11. What is that you think needs to be done to improve quality of life in rural areas?

Provision of quality education and services in rural areas, and to set up a platform for a strong awareness creation on the use and maintenance of equipment or services. This also involves seminars, workshops, motivational talks, sports and culture to be highly practiced at rural areas.

12. If you are given money and power to change or do something in Namibia, what would it be and why?

I would encourage the youth to do research, and provide them with as many scholarship opportunities as possible in the area of their choices. This is to make sure that all sectors of life have a thorough representation as far as education and development are concerned. I would increase the monthly pension allowance for old age group. This would also include poverty eradication in Namibia, because this group takes a good care of many families. I would also fight against crimes, alcohol and drug abuse and corruption strongly. I would also have some budget for agricultural development. I would also make sure all kids have a good platform to go to school.

13. When the public was informed that UNAM will open an engineering campus at Ongwediva, many have received the news with mixed feelings? How is the situation there now? Do you also get students from other parts of Namibia coming to do engineering courses there?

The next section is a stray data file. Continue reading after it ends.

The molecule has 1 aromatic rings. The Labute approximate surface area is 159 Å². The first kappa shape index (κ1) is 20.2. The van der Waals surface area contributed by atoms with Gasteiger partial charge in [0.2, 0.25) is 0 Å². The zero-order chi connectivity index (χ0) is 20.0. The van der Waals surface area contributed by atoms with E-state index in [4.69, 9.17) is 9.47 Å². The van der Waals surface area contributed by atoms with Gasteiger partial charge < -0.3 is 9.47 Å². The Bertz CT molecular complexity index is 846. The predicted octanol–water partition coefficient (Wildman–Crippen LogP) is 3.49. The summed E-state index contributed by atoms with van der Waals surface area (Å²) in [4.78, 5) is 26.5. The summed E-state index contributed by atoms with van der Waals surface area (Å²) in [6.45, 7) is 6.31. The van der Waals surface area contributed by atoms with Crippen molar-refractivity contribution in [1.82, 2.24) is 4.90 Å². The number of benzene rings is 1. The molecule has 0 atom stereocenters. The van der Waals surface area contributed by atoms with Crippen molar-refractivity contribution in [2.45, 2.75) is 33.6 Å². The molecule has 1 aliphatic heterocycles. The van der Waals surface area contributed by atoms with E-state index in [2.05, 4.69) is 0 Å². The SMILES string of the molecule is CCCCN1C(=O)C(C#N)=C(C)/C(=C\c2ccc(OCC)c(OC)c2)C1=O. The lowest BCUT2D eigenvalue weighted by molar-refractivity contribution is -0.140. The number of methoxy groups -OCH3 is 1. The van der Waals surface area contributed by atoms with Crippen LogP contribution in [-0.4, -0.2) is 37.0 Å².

Yes, it was believed to be a bad decision ever by then. But, in 2009, the first intake was registered and already graduated in 2013. We enrol engineering students from all parts of Namibia and of any race every year, with a good number from the international community. The Faculty is growing, and we thank Dr. Sam Nujoma and the UNAM management for their thoughtful minds to have this excellent Faculty established. The Faculty is not only training undergraduate students, but also postgraduate students (MSc: Engineering, NQF Level 9 and PhD NQF Level 10). We look forward for many applications this year for 2020 academic year.